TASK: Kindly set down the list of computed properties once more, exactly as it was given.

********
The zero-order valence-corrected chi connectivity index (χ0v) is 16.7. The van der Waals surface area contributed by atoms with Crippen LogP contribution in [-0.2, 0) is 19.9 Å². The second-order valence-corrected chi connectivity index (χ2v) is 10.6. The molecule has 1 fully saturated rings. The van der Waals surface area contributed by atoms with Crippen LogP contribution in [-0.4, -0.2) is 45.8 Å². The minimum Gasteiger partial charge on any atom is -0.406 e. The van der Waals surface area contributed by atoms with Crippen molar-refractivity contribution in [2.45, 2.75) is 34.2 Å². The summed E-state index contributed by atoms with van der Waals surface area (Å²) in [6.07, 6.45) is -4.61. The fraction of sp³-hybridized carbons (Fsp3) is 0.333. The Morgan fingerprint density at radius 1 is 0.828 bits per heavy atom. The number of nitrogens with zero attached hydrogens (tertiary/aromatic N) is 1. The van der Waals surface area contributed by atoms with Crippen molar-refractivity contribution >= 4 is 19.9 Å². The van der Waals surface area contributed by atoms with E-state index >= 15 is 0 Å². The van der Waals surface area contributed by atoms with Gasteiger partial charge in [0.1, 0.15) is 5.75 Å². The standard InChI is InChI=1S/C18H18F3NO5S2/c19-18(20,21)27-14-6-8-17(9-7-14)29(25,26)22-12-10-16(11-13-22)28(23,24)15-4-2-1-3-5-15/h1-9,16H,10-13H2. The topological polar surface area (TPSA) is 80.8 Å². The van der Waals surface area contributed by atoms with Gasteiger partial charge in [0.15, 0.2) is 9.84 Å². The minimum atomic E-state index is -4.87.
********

The zero-order valence-corrected chi connectivity index (χ0v) is 16.7. The van der Waals surface area contributed by atoms with Crippen LogP contribution in [-0.2, 0) is 19.9 Å². The second-order valence-corrected chi connectivity index (χ2v) is 10.6. The molecule has 1 fully saturated rings. The van der Waals surface area contributed by atoms with Crippen LogP contribution in [-0.4, -0.2) is 45.8 Å². The minimum Gasteiger partial charge on any atom is -0.406 e. The van der Waals surface area contributed by atoms with Crippen molar-refractivity contribution in [2.45, 2.75) is 34.2 Å². The summed E-state index contributed by atoms with van der Waals surface area (Å²) in [6.07, 6.45) is -4.61. The fraction of sp³-hybridized carbons (Fsp3) is 0.333. The Morgan fingerprint density at radius 1 is 0.828 bits per heavy atom. The number of nitrogens with zero attached hydrogens (tertiary/aromatic N) is 1. The van der Waals surface area contributed by atoms with Crippen molar-refractivity contribution >= 4 is 19.9 Å². The van der Waals surface area contributed by atoms with E-state index >= 15 is 0 Å². The van der Waals surface area contributed by atoms with Gasteiger partial charge in [0.1, 0.15) is 5.75 Å². The standard InChI is InChI=1S/C18H18F3NO5S2/c19-18(20,21)27-14-6-8-17(9-7-14)29(25,26)22-12-10-16(11-13-22)28(23,24)15-4-2-1-3-5-15/h1-9,16H,10-13H2. The topological polar surface area (TPSA) is 80.8 Å². The van der Waals surface area contributed by atoms with Gasteiger partial charge in [0.15, 0.2) is 9.84 Å². The minimum atomic E-state index is -4.87.